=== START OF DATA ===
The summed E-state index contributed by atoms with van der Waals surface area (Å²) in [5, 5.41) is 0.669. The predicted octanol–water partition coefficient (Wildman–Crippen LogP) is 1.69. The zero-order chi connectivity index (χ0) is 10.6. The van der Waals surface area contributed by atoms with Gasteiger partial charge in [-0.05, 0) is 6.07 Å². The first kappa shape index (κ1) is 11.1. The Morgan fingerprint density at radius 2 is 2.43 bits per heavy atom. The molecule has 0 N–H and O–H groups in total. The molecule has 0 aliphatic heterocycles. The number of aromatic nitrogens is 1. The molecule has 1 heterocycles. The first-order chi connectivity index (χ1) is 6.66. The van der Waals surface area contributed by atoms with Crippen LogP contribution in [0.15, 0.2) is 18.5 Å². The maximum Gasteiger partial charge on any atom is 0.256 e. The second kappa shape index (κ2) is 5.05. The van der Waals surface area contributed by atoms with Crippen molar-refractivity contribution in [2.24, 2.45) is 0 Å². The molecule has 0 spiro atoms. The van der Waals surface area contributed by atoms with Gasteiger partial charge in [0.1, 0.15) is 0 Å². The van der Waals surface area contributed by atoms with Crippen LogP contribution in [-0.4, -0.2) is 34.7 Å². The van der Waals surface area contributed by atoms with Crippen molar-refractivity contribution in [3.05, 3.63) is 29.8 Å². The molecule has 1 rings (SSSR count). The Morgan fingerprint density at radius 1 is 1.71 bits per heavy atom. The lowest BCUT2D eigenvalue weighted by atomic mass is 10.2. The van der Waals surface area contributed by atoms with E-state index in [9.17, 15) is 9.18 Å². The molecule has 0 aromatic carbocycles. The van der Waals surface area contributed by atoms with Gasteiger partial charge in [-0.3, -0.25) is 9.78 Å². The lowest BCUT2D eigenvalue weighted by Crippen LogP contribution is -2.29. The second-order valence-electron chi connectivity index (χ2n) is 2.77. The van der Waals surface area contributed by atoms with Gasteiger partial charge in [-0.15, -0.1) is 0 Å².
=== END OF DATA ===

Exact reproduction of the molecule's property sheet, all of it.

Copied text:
The summed E-state index contributed by atoms with van der Waals surface area (Å²) in [5, 5.41) is 0.669. The predicted octanol–water partition coefficient (Wildman–Crippen LogP) is 1.69. The zero-order chi connectivity index (χ0) is 10.6. The van der Waals surface area contributed by atoms with Gasteiger partial charge in [-0.05, 0) is 6.07 Å². The first kappa shape index (κ1) is 11.1. The Morgan fingerprint density at radius 2 is 2.43 bits per heavy atom. The molecule has 0 N–H and O–H groups in total. The molecule has 0 aliphatic heterocycles. The number of aromatic nitrogens is 1. The molecule has 1 heterocycles. The first-order chi connectivity index (χ1) is 6.66. The van der Waals surface area contributed by atoms with Crippen LogP contribution in [0.15, 0.2) is 18.5 Å². The maximum Gasteiger partial charge on any atom is 0.256 e. The second kappa shape index (κ2) is 5.05. The van der Waals surface area contributed by atoms with Crippen molar-refractivity contribution in [2.24, 2.45) is 0 Å². The molecule has 0 spiro atoms. The van der Waals surface area contributed by atoms with Gasteiger partial charge in [0.1, 0.15) is 0 Å². The van der Waals surface area contributed by atoms with Crippen LogP contribution in [-0.4, -0.2) is 34.7 Å². The van der Waals surface area contributed by atoms with Crippen molar-refractivity contribution in [3.05, 3.63) is 29.8 Å². The molecule has 1 rings (SSSR count). The Morgan fingerprint density at radius 1 is 1.71 bits per heavy atom. The lowest BCUT2D eigenvalue weighted by atomic mass is 10.2. The van der Waals surface area contributed by atoms with E-state index in [9.17, 15) is 9.18 Å². The molecule has 0 aromatic carbocycles. The van der Waals surface area contributed by atoms with Gasteiger partial charge in [-0.3, -0.25) is 9.78 Å². The lowest BCUT2D eigenvalue weighted by Crippen LogP contribution is -2.29. The second-order valence-electron chi connectivity index (χ2n) is 2.77. The van der Waals surface area contributed by atoms with Gasteiger partial charge in [-0.15, -0.1) is 0 Å².